His presidential dream may be over, but Bernie Sanders doesn't want his revolution to end. He's pushing his army of progressive supporters to stretch their wings and join a permanent movement devoted to transforming American politics.
Changing the world isn't easy, however, and his new Our Revolution organization has already had trouble getting off the ground. Just days before its Aug. 31st unveiling via a Sanders live-stream to house parties across the country, key staff inherited from the primary season pulled the ripcord. Some aren't going quietly.
Our Revolution's organizing team resigned en masse as did much of its digital team, including digital director Kenneth Pennington. Several turned around and aired their grievances in public, faulting new Our Revolution head (and former Sanders campaign manager) Jeff Weaver for what they see as a betrayal of the grassroots ideals the Sanders campaign was supposed to embody.
Much of the tension appears to be personal, but deep philosophical differences left over the primaries are clearly at play, too. A big sticking point? The fact that Our Revolution has chosen to organize itself as a 501(c)4 organization. Besides raising campaign-finance ethics questions, this legal framework means that it can take big donations from the super-wealthy, but can't coordinate with progressive-minded candidates and campaigns on the ground.
The idea that Our Revolution might become a conventional, consultant-driven media operation obviously stuck in the collective craw of the now-departed staff. As former organizing director Claire Sandberg told NBC, "We're organizers who believed in Bernie's call for a political revolution, so we weren't interested in working for an organization that's going to raise money from billionaires to spend it all on TV."
This dichotomy is nothing new for the Sanders operation: despite thriving on the raw passion of its supporters (and raising most of its money in grassroots increments) his campaign actually spent more like a traditional political operation, putting the bulk of its cash into TV advertising (and enriching consultants in the process). With the launch of this new organization, and absent the driving imperative of electing Bernie, the idealistic simmer among the staff clearly turned to a boil.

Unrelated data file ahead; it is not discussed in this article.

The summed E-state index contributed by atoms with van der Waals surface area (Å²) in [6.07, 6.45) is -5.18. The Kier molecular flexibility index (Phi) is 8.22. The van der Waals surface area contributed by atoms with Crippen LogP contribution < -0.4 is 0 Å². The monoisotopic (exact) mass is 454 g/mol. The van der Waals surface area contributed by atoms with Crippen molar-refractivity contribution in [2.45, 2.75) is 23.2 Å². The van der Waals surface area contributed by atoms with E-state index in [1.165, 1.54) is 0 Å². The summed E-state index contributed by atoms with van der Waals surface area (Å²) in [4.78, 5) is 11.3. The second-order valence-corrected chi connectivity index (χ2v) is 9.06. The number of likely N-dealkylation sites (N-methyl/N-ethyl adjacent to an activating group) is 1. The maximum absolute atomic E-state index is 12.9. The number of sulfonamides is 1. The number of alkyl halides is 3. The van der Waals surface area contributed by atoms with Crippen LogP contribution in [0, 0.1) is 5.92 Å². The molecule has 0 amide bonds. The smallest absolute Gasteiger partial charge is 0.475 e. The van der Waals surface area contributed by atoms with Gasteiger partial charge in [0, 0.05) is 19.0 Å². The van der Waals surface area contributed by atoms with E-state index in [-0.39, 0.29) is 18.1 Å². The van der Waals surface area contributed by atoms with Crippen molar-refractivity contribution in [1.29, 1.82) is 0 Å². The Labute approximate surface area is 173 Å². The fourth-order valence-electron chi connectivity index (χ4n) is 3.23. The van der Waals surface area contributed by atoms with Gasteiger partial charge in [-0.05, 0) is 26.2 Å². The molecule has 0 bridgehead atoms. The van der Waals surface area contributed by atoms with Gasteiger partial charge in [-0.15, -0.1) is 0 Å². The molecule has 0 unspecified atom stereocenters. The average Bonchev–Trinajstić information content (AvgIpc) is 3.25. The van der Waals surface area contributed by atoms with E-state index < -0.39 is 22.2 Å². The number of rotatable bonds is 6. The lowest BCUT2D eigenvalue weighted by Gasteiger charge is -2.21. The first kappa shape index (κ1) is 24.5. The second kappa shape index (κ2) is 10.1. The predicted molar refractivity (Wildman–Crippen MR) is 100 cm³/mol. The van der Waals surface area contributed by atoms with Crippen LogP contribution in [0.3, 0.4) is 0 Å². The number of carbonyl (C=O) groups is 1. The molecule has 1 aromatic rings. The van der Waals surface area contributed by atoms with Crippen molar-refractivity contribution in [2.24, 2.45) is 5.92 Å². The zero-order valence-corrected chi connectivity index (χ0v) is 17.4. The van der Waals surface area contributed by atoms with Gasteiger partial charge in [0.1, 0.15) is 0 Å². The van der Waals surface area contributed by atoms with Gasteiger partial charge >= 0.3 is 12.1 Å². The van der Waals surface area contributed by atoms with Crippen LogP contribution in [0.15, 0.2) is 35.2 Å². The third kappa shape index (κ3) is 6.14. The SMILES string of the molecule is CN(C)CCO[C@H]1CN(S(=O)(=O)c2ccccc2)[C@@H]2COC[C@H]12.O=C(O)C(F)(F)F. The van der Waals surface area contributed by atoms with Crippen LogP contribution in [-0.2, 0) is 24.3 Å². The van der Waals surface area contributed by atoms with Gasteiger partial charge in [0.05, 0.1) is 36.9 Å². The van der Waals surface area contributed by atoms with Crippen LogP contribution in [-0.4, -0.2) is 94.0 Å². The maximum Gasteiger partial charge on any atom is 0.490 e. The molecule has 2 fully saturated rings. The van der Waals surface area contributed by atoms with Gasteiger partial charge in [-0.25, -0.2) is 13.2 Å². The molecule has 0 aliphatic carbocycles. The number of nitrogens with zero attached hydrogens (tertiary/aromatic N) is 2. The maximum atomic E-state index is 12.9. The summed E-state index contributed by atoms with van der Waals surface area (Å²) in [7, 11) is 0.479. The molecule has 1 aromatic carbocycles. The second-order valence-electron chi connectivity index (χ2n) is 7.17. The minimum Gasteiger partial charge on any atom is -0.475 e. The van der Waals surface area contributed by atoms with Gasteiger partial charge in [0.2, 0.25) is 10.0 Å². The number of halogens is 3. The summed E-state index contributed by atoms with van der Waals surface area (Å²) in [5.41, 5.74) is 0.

Regardless of any questions of pragmatism versus purism, however, it shouldn't surprise us that Sanders has hit speed bumps in the transition from a campaign to a movement. Most attempts to do something similar have ended in disappointment.
Despite its origins in Obama's victorious 2008 campaign, for example, Organizing for America/Organizing for Action didn't play the transformative role in advancing his legislative agenda many had hoped. Likewise, Wesley Clark's WesPAC maintained his email list and raised a couple of million dollars after his 2004 dip into political waters, but it was functionally done as a political force after 2010.
The only presidential campaign-derived organization so far with real independent influence started with Howard Dean: Democracy for America directly descends from the citizen-driven movement that tried to put him in the White House twelve years ago.
Organized as a PAC rather than a 501(c)4, it's directly supported progressive Democratic candidates and campaigns since it launched. Moreover, it's maintained a grassroots focus throughout. What lessons, besides the eternal importance of avoiding "People's Front of Judea"-style internecine battles, does it teach future movement-builders?
Organize to meet your goals. DFA raises money to support progressive candidates, move progressive issues and train progressive activists. Much of this work is local: even a cursory glance at the organization's website shows that it endorses candidates for mayor, city council and state legislature. As a PAC, it can donate to directly to federal campaigns, make independent expenditures and highlight favored candidates for its members to support on their own.
Respect your supporters. DFA supported Sanders after nearly 90 percent of its members voted to back him, and it also jumps into many races because of requests from local chapters and activists. Plus, it devotes real resources to training them to activate and advocate in their own communities. According to its website, 150,000 have taken part so far.
Meet an unmet need. Presidential, congressional and statewide campaigns suck up almost all of the resources in American politics. DFA puts much of its money down-ballot, where it can really make a difference. As can its training work, which will likely be particularly important for Democrats following the demise of the New Organizing Institute.
DFA, OFA and Our Revolution certainly won't be the last to try to turn a campaign into a movement. The efficiency and effectiveness of online organizing tools creates opportunities for all kinds of ephemeral groups to stick around for the long term. Donald Trump is apparently already thinking of ways to turn his grassroots groundswell into an independent media empire, though perhaps more for monetary gain than a sincere desire to change the world.
Colin Delany is founder and editor of the award-winning Epolitics.com and a 15-year veteran of online politics. See something interesting? Send him a pitch at firstname.lastname@example.org